- Venezuela: The Venezuelan government collects 2-20% in taxes from large cryptocurrency transactions to incentivize use of fiat currency. The National Superintendence of Cryptocurrencies exercises powers to regulate creation, issuance, organization, operation and use of crypto assets. Bitcoin mining is legal in Venezuela and must join the National Mining Pool.
- United States: Cryptocurrency is regulated and taxes must be paid on capital gains made from cryptocurrency. It is legal to buy and sell cryptocurrency.
- Togo: Togo has an implicit ban on cryptocurrency. Banks and other financial institutions may be prohibited from offering crypto-related services or from dealing in them. Crypto exchanges are prohibited from operating in their jurisdiction.
- Argentina: Cryptocurrency exchanges are taxed 0.6% for purchases and sales of cryptocurrencies. The central bank is currently working on new regulations to improve KYC measures and prevent fraud.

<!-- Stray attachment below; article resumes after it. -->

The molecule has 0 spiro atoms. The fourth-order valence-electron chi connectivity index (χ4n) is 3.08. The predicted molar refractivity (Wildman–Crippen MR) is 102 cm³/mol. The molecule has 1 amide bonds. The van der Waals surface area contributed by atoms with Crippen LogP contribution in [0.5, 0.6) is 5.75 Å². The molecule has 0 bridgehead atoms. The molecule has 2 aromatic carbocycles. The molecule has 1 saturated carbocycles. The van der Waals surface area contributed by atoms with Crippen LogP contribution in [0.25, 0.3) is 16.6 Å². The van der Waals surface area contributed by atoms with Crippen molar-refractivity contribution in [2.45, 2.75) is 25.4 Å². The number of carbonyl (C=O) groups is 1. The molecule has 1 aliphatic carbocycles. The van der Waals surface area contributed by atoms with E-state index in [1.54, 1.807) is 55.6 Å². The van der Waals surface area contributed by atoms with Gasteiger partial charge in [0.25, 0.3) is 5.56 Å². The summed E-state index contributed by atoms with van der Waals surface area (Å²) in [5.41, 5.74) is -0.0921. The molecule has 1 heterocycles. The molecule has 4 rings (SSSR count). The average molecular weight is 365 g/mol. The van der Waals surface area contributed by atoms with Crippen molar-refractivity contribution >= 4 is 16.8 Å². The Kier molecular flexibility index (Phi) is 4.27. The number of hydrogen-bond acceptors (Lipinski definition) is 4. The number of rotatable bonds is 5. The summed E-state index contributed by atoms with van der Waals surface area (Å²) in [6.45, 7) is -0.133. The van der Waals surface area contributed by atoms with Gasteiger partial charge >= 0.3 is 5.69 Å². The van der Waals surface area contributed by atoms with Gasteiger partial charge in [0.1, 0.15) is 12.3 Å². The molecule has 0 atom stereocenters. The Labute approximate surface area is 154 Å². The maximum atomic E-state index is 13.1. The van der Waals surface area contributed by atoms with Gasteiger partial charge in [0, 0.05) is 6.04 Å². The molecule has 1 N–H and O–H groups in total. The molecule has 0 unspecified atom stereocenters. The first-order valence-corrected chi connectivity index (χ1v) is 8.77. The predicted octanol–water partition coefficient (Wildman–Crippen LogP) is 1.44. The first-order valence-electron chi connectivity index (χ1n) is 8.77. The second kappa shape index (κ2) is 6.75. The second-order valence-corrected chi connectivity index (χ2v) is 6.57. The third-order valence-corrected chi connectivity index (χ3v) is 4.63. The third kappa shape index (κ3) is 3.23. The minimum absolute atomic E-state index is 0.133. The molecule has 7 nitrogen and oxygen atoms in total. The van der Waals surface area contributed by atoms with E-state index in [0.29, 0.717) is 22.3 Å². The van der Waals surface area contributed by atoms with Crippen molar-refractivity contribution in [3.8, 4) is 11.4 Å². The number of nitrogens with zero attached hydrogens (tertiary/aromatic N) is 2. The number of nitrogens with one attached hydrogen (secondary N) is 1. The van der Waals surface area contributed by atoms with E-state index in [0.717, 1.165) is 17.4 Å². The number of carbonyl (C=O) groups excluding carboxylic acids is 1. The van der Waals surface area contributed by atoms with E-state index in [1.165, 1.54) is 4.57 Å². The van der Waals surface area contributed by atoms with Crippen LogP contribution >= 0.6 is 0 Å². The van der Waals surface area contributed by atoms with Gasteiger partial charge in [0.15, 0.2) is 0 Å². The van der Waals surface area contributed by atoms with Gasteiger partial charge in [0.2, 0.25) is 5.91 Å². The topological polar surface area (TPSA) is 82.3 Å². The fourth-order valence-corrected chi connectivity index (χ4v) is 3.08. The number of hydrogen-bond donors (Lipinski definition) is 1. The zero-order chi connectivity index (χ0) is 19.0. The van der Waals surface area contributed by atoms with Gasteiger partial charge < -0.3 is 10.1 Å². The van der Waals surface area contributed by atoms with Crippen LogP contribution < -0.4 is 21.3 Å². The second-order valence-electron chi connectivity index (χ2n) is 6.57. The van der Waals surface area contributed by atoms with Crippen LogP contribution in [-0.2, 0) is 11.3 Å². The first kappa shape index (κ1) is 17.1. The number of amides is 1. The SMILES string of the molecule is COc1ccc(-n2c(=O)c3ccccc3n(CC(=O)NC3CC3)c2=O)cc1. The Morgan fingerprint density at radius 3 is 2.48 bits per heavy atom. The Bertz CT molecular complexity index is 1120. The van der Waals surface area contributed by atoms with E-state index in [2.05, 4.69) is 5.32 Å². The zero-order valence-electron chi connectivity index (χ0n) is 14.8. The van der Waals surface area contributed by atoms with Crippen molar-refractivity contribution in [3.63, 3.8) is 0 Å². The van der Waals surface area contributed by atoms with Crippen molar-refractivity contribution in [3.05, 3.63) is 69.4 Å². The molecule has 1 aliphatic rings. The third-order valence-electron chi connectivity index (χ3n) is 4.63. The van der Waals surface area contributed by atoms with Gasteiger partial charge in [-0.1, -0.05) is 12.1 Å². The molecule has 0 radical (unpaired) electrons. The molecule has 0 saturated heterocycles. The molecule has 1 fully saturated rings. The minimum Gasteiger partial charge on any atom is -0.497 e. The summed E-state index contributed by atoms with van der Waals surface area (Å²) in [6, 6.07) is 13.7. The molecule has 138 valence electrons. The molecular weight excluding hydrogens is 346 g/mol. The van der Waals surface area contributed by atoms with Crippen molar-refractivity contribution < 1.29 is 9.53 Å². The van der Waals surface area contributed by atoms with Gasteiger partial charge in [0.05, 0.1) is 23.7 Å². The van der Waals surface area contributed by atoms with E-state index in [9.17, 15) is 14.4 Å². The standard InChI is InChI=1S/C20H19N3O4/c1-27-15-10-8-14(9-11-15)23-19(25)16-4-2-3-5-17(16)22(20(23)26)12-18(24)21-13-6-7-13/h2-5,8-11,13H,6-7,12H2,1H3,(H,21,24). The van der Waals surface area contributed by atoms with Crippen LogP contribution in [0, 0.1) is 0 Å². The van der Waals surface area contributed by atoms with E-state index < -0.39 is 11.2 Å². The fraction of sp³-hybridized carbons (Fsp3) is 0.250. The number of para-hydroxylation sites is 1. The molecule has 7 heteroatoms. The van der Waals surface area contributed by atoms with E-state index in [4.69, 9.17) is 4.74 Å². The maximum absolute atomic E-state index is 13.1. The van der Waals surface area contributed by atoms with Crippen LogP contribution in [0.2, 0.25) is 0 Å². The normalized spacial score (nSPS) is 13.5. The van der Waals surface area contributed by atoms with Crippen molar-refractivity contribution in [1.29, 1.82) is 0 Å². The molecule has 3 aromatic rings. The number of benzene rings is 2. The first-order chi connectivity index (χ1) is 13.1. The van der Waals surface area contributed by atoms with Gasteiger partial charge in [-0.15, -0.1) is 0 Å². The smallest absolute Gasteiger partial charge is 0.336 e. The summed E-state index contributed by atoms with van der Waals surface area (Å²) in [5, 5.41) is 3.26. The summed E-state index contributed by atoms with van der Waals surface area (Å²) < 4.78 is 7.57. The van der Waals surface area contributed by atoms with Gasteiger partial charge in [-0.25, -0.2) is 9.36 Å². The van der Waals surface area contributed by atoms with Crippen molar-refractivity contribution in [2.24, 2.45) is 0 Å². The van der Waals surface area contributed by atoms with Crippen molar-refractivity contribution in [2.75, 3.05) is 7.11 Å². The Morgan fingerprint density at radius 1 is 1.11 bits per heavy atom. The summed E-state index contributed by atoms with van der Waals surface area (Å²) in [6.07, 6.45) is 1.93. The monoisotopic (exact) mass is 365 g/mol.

- Russia: In recent months, Russia has changed its tune from banning crypto to embracing the alternative currency. The Russian government sees cryptocurrency as a strategic way to avoid sanctions instated by foreign governments after its attack on Ukraine. Regulations are forthcoming, likely in the second half of 2022.
- Canada: Cryptocurrency is regulated under securities law and characterized as a commodity for income tax purposes. In February the federal government proposed a bill to encourage the growth of the crypto asset sector in Canada.
Since its explosive entrance into mainstream culture, academics and policymakers have grappled with regulatory best practices for this new asset class. Cryptocurrency is legal in many jurisdictions worldwide, but the overall taxation and regulatory framework is inconsistent. Effective regulation will not only prevent illicit activities such as money laundering and terrorism funding, but provide tax revenue for governments. Furthermore, by supporting crypto assets, governments can foster a new technology sector centered around blockchain and its various applications. This year will likely be the year of crypto regulation as more countries recognize the need for leadership and guidance in navigating this burgeoning sector.